By Richelia Yeung
In a city that prides herself as Asia’s world city, there are 192,400 ethnic minorities in Hong Kong, in which most of them are from Southeast Asia according to a survey conducted by the Commission on Poverty in 2014.
Born and raised in the city, the educational level of these ethnic minorities are comparatively low comparing to local Chinese. In response to this situation, a group of students volunteer to tutor ethnic minority pupils who need extra help academically.
“Every student deserves an opportunity to receive extra schooling regardless of their race and background,” said Leo Lau Chung-chak, founder of BGIT – Ethnic Minority Tutorial Scheme. “I hope to make some changes and help ethnic minorities to move up the social ladder.”
Lau said he believes education is not only about helping students to get into whatever university they want to go. It is about whole person development too. “I don’t solely want to be their teacher. I want to be their mentor in terms of helping them to make choices and explore themselves.”
Officially founded in February this year, the year three English Language and Literature and Education major student at Hong Kong Baptist University said the scheme aims to provide academic help to ethnic minorities students who have financial difficulties seeking private tutors.
“The government has put the emphasis on the services for ethnic minorities these years but there are loopholes in the programmes,” Lau said. “There is a foundation that allows organisations to apply for funding but there are too many restrictions on the requirements, which cannot truly help those in need.”
There are about ten tutors in the programme, ranging from secondary school students to students in tertiary education, all having the ambition to help the ethnic minorities. They are currently tutoring about 40 students from primary school years to senior secondary school years in Hong Kong Children and Youth Services in Belvedere Garden in Tsuen Wan.
Lau said the lack of resources for ethnic minority students is one of the main problems they face.
“Families of ethnic minorities usually consist of a huge number,” He explained, “They cannot afford to put more money on education for the kids as they may need it for some other uses like food and necessities.”
As a part time teacher in a secondary school, Lau said he understands how tight the teaching schedule is. The workload of teachers in Hong Kong is really overwhelming because not only do they have to teach, but there are also administrative work and after-class activities to be dealt with.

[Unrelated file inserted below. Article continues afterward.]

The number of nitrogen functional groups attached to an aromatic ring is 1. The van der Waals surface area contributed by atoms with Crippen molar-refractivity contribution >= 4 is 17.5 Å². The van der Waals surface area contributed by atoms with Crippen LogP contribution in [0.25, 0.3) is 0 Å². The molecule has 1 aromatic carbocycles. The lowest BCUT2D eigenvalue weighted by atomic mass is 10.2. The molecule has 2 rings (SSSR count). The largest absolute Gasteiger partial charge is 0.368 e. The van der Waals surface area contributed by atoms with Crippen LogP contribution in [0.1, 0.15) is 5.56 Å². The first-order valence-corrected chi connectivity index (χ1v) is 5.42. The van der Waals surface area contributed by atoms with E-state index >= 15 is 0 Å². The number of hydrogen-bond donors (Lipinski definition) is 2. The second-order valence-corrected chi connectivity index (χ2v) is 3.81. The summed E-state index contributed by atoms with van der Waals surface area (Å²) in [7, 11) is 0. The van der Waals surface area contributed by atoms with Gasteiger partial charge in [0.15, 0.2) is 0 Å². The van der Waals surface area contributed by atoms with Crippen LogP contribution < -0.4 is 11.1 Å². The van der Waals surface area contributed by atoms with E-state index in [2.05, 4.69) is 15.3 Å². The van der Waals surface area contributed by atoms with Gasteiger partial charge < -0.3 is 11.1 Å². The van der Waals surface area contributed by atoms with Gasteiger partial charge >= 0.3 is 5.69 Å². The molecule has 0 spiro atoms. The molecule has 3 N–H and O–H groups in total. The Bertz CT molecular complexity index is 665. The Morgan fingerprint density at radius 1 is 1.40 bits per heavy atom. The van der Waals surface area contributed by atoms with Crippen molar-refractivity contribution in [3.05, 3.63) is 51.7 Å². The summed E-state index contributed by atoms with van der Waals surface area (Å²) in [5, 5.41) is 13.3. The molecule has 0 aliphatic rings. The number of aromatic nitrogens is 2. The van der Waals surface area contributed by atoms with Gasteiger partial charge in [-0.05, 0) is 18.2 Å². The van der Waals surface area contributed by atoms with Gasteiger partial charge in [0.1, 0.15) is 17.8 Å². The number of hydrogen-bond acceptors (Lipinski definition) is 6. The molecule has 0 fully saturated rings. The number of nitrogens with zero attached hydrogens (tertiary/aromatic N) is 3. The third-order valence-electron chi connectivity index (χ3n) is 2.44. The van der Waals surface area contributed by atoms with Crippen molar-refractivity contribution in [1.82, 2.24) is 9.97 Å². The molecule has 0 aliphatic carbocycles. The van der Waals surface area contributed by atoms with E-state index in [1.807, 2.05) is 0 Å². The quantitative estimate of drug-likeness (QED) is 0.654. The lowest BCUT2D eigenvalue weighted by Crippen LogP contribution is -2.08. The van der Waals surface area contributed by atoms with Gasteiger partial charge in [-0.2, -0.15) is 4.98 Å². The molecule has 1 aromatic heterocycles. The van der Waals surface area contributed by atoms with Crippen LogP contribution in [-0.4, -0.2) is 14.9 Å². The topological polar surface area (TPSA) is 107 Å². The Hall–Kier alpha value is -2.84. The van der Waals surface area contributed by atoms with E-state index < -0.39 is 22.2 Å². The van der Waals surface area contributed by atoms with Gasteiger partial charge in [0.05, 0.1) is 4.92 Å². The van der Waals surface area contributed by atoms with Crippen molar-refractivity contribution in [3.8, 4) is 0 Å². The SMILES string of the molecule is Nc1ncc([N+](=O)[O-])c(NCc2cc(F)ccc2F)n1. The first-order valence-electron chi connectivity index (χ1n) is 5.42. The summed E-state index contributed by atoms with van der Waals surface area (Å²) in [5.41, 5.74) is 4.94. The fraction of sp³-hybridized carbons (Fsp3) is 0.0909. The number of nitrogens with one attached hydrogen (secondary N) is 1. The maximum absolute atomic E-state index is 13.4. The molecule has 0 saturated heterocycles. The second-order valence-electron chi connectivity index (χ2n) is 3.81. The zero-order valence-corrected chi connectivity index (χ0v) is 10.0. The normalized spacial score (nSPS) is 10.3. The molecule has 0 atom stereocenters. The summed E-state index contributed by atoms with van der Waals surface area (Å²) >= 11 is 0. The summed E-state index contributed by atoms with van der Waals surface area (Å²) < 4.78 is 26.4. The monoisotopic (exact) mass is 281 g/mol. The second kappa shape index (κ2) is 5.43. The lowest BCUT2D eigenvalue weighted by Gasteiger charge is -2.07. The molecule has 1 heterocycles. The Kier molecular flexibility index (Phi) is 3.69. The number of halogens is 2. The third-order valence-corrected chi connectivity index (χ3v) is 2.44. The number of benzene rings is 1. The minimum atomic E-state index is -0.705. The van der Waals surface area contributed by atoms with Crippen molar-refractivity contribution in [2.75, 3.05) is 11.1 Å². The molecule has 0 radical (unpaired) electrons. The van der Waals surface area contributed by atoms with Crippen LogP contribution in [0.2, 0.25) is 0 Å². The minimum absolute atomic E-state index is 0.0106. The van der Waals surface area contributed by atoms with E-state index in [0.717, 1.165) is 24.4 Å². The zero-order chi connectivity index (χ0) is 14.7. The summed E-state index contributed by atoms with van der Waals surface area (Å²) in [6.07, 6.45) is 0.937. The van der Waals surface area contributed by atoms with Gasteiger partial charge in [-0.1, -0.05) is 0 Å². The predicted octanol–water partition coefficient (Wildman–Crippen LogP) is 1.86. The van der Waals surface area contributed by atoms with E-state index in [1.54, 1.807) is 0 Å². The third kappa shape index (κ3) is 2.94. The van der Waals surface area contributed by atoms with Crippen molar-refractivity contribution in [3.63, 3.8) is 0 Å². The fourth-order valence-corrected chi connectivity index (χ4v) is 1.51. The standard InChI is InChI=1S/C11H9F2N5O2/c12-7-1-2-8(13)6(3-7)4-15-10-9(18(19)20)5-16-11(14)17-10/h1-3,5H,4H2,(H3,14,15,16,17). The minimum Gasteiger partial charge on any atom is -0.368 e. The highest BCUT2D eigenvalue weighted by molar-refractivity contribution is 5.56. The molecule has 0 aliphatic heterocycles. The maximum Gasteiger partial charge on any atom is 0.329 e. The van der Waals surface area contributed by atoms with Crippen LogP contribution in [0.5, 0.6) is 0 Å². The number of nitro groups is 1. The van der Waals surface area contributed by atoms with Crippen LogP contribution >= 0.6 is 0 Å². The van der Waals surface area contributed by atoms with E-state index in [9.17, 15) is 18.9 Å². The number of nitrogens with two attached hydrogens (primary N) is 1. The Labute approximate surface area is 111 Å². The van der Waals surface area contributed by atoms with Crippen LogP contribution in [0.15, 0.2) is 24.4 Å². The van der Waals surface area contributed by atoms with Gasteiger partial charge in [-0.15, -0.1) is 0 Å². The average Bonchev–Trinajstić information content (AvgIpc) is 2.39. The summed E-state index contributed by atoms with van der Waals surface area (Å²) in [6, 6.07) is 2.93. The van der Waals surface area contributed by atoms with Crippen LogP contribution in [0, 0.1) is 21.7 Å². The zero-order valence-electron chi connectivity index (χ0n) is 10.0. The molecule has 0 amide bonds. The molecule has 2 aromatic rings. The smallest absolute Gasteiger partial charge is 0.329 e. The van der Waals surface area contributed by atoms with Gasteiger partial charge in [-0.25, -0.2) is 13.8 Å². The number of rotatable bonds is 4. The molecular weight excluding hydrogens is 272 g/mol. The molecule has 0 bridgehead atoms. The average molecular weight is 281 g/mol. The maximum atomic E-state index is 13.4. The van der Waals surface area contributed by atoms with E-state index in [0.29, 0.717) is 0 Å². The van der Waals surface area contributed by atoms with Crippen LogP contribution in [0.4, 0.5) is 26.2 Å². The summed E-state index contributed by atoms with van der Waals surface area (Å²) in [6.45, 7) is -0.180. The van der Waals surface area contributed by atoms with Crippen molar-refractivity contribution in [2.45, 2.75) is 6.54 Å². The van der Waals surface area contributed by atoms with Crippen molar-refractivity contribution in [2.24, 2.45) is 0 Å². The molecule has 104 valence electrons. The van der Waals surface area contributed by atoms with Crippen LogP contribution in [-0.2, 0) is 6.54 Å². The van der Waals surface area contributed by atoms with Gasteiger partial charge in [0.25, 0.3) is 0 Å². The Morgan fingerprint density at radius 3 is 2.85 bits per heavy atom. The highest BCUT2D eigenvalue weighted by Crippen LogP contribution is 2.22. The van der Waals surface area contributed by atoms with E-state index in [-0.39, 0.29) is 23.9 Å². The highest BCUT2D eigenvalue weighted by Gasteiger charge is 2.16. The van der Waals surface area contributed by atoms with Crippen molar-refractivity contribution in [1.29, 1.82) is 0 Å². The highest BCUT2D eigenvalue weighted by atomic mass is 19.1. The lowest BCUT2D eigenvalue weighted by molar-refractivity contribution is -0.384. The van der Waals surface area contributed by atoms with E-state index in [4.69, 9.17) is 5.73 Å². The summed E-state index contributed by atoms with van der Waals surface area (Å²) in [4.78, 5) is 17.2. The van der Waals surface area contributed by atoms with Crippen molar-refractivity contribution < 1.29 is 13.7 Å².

As a result, the time to cater each student’s need is deprived.
Lau also suggested that there should be changes in the requirements for non-Chinese- speaking students who is taking other Chinese proficiency examinations.
“For HKBU and CityU, as long as the students passed the GCSE Chinese exam, it will be converted into level three in the HKDSE, which doesn’t reflect how well the student performed,” he said. “For some universities, they even said these Chinese requirements will be on a case by case basis,” Lau said it becomes an obstacle for non-Chinese- speaking students to get into universities in Hong Kong.
“If the students are making mistakes in their homework, they will be categorised as the ‘poor students’ and their section will go down,” said an interviewee who wants to remain anonymous when she was explaining the situation in her seven-year- old son’s school.
Coming from a low-income family, she cannot afford to get her children in a direct-subsidies English school.
“My children said schoolwork is difficult because all the classes are taught in Chinese and they cannot catch up,” the mother said.
Originally coming from India and does not speak any Cantonese, she said there is nothing she can do to help with their schoolwork except for hiring a tutor.
“Tuition in Hong Kong is very expensive,” she said.
“When you look at the policy, it looks inclusive. But when you look at the real practice, it is not,” said Dr Paul O’Connor, Visiting Senior Lecturer at Lingnan University when he commented on government’s policies for Ethnic Minorities in Hong Kong.
He pointed out that it is hard for non-Chinese in Hong Kong to learn Chinese.
“In Australia, they provide an ELA (English as an Additional Language) programmes for their migrants to help them adapt to society. However in Hong Kong, as long as you are not Chinese-looking faces, you are usually ‘sat on the English table’ away from the local Chinese,” he said.
In his research paper with Julian Groves ‘“Do You Realise this is a Chinese School?”: Hong Kong’s White Parents Pursuing Cantonese Education’, it shows that white parents who sent their children to local Cantonese-speaking schools to learn Chinese always ended up transferring to international schools after a couple of years.
“Part of the reason is the education system; part of it is the inbred racism in Hong Kong.” He explained that there is always a wall between non-Chinese speaking and local Chinese students in schools that separate the two.
The research also pointed out that while white parents who are often wealthy and with professional backgrounds have different options, ethnic minorities usually do not get as many choices of schools that they can send their children to, especially when 51 percent of Pakistanis in Hong Kong is living in poverty.
“The problem most Hongkongers are concern about right now is preserving local Hong Kong identity and culture. These concerns are best explored by embracing ethnic minorities rather than dismissing them,” said the lecturer, who came to Hong Kong fifteen years ago from the UK.
He suggested that the government should operationalise a proper policy for multiculturalism.
(Edited by Choco Chan)